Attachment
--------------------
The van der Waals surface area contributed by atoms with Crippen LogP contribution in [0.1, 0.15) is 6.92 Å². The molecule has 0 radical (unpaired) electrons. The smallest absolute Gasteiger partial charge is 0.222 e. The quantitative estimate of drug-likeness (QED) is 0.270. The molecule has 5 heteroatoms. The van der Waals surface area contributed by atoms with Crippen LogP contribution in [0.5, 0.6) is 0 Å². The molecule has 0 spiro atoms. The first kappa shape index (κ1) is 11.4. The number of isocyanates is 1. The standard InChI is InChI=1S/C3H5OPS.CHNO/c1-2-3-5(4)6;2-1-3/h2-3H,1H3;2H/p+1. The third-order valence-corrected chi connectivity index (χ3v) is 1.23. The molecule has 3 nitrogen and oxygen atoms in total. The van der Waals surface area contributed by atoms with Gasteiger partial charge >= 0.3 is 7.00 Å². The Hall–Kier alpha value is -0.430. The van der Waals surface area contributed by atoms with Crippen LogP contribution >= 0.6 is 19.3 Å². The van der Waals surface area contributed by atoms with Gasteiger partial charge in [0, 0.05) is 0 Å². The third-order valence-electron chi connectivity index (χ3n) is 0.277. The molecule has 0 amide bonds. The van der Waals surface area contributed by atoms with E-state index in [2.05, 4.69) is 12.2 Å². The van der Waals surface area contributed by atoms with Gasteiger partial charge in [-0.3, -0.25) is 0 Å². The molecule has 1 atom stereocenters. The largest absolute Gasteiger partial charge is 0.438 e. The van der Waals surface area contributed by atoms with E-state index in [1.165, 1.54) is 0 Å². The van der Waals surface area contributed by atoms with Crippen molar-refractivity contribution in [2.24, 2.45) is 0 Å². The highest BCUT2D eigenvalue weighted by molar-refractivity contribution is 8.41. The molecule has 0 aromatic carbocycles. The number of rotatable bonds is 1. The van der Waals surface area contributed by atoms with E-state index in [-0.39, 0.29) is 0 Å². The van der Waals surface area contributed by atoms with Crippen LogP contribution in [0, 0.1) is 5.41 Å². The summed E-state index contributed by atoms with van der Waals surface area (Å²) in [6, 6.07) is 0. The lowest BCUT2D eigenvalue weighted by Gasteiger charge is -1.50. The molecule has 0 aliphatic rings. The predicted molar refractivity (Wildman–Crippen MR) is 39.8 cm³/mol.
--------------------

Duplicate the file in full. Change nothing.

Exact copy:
The van der Waals surface area contributed by atoms with Crippen LogP contribution in [0.1, 0.15) is 6.92 Å². The molecule has 0 radical (unpaired) electrons. The smallest absolute Gasteiger partial charge is 0.222 e. The quantitative estimate of drug-likeness (QED) is 0.270. The molecule has 5 heteroatoms. The van der Waals surface area contributed by atoms with Crippen LogP contribution in [0.5, 0.6) is 0 Å². The molecule has 0 spiro atoms. The first kappa shape index (κ1) is 11.4. The number of isocyanates is 1. The standard InChI is InChI=1S/C3H5OPS.CHNO/c1-2-3-5(4)6;2-1-3/h2-3H,1H3;2H/p+1. The third-order valence-corrected chi connectivity index (χ3v) is 1.23. The molecule has 3 nitrogen and oxygen atoms in total. The van der Waals surface area contributed by atoms with Gasteiger partial charge >= 0.3 is 7.00 Å². The Hall–Kier alpha value is -0.430. The van der Waals surface area contributed by atoms with Crippen LogP contribution >= 0.6 is 19.3 Å². The van der Waals surface area contributed by atoms with Gasteiger partial charge in [0, 0.05) is 0 Å². The third-order valence-electron chi connectivity index (χ3n) is 0.277. The molecule has 0 amide bonds. The van der Waals surface area contributed by atoms with E-state index in [2.05, 4.69) is 12.2 Å². The van der Waals surface area contributed by atoms with Gasteiger partial charge in [-0.3, -0.25) is 0 Å². The molecule has 1 atom stereocenters. The largest absolute Gasteiger partial charge is 0.438 e. The van der Waals surface area contributed by atoms with E-state index in [1.165, 1.54) is 0 Å². The van der Waals surface area contributed by atoms with Crippen molar-refractivity contribution in [2.24, 2.45) is 0 Å². The highest BCUT2D eigenvalue weighted by molar-refractivity contribution is 8.41. The molecule has 0 aromatic carbocycles. The number of rotatable bonds is 1. The van der Waals surface area contributed by atoms with E-state index in [-0.39, 0.29) is 0 Å². The van der Waals surface area contributed by atoms with Crippen LogP contribution in [0, 0.1) is 5.41 Å². The summed E-state index contributed by atoms with van der Waals surface area (Å²) in [6, 6.07) is 0. The lowest BCUT2D eigenvalue weighted by Gasteiger charge is -1.50. The molecule has 0 aliphatic rings. The predicted molar refractivity (Wildman–Crippen MR) is 39.8 cm³/mol.